Medical coding and medical billing are typically referred to so interchangeably that many people have come to be under the impression that the two are the same thing. There are distinct and important differences between the two terms that need to be understood thoroughly by those looking to enter the field. A large part of the reason for this confusion is undoubtedly that the two separate functions are often performed by individuals who work in very close proximity to one another. In fact, According to the American Academy of Professional Coders, both of these procedures are actually frequently encompassed in one position.
Medical billers use given codes to indicate to payment agencies, insurance companies and clearing houses which procedures have been performed for a patient by their practice. In order to schedule these billings, billers rely on coders to provide them with accurate informational codes representing any and all combinations that a given practice could have provided.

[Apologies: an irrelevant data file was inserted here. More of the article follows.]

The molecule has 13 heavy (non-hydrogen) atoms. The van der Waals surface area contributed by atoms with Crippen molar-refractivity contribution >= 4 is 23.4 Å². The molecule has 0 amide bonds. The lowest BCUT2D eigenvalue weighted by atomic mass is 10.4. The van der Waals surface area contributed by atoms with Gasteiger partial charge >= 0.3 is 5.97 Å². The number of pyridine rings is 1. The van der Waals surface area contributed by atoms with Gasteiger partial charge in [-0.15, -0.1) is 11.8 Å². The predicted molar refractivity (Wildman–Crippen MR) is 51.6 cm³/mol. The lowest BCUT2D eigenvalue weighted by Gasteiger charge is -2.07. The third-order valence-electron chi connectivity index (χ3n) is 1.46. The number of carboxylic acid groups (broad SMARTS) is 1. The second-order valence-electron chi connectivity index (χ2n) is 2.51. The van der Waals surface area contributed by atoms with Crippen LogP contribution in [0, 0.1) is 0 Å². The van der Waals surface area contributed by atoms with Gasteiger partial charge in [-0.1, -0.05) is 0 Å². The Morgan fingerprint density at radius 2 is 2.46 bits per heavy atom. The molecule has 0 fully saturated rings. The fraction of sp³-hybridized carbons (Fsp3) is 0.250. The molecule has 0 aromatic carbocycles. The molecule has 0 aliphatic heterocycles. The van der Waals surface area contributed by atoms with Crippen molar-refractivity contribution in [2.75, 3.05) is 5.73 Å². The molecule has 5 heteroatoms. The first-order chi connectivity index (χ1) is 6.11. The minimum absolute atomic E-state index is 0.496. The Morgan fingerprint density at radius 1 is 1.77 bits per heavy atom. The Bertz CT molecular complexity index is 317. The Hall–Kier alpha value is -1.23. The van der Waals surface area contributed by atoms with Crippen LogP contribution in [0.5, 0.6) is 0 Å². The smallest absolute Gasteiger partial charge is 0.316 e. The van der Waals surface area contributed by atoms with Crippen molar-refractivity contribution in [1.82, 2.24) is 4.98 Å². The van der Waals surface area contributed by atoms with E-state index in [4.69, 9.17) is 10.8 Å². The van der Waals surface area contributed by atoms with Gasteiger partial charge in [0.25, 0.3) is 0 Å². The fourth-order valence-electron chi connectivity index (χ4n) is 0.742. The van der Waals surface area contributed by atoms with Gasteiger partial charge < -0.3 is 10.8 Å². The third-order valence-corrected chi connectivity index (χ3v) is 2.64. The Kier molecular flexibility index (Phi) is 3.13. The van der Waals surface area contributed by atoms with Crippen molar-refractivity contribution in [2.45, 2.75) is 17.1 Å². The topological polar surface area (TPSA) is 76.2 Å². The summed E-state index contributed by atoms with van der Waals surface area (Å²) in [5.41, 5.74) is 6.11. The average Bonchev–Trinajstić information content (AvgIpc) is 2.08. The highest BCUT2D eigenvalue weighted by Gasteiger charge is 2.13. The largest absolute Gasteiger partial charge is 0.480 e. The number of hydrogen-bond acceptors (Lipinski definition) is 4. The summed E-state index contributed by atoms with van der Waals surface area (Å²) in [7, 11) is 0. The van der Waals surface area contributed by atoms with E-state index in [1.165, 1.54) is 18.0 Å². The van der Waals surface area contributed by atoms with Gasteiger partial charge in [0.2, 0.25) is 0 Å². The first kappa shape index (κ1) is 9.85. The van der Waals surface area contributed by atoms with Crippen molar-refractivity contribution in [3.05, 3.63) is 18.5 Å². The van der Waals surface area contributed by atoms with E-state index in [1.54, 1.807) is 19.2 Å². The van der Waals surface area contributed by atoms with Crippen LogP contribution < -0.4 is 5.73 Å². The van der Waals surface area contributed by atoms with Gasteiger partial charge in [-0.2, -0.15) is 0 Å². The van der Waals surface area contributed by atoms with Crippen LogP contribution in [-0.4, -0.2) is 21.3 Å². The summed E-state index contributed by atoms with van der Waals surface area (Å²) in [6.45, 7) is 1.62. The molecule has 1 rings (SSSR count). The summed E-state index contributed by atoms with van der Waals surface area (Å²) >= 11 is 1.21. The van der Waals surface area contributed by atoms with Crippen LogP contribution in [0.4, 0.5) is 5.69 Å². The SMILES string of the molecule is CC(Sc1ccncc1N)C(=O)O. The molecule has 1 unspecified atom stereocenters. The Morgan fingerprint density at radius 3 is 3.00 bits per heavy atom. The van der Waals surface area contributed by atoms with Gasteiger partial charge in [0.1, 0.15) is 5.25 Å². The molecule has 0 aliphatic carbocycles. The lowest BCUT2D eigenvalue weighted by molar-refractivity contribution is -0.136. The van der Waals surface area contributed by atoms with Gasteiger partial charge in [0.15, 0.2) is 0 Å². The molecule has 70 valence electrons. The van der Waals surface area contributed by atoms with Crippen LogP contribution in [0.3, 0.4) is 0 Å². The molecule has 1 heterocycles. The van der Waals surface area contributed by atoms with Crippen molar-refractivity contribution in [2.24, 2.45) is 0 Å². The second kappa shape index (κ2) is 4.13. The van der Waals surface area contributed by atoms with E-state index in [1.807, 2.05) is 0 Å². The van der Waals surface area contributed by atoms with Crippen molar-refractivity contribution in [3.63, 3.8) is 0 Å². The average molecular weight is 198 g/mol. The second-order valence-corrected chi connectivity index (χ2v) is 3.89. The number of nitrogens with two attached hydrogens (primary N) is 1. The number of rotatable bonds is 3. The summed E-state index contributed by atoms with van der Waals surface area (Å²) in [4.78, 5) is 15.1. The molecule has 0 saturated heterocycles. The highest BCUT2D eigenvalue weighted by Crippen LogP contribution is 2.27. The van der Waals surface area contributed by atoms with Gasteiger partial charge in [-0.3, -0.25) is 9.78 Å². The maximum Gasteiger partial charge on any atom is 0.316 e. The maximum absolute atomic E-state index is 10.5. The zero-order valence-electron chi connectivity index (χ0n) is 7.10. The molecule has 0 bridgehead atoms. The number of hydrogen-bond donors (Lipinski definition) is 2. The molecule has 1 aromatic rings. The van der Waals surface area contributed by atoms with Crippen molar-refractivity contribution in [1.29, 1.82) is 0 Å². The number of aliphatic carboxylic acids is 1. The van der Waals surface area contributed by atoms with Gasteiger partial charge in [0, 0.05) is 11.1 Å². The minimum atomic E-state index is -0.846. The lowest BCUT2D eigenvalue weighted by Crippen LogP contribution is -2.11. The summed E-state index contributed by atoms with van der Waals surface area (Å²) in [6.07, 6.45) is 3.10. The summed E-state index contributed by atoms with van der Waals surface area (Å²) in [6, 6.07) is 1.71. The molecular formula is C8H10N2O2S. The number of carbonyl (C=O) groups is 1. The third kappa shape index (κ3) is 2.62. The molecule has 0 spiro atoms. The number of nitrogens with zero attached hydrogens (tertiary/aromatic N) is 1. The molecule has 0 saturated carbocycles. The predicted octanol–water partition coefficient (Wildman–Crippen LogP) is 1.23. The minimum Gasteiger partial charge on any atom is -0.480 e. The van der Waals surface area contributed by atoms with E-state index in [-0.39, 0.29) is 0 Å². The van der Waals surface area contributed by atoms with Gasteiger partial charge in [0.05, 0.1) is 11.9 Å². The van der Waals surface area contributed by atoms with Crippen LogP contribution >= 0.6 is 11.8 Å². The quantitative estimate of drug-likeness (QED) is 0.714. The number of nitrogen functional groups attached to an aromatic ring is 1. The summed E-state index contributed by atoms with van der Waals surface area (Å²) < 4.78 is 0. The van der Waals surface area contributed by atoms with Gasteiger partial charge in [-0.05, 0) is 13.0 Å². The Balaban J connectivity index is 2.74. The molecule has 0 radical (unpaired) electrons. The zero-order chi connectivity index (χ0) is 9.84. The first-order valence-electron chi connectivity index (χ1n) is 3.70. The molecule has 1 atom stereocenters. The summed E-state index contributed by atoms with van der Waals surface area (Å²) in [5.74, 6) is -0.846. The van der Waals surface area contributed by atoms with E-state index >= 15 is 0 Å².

Where do medical coders work?
1. Hospitals & Clinics
Hospitals need medical coders to document and assign codes for each medical procedure a patient receives. They research codes, interpret patient charts and use specialized medical coding software to assign the proper codes.
2. Insurance agencies
Medical coders who work for insurance agencies see patient claims from the other side of the table. They verify the accuracy of incoming claims and note if any information is missing or incorrect. Then they compare the treatment a patient received to their insurance plan coverage so payments can be processed.3
3. Information technology companies
Many IT companies develop software and products to help healthcare facilities streamline their medical coding and billing processes. Some technical companies even offer services, such as auditing, to catch any errors or incorrect procedures in a clinic or hospital.
4. Educational institutions
Colleges and technical schools need experienced medical coders to train the next generation of coding students.
5. As Freelance
You could be a successful medical coder from the comfort of your own home—or anywhere else you have reliable Internet access!
How do I become a medical coder?
What is necessary is to have a solid foundation of anatomy, physiology, and medical terminology education, which can be obtained by earning the Certified Professional Coder credential. Here at CIGMA Medical Coding Academy, our Professional Medical Coding Program teaches you what you need to know in order to become a Certified Professional Coder. Our small class size and knowledgeable staff provide you with all of the tools you will need to be successful.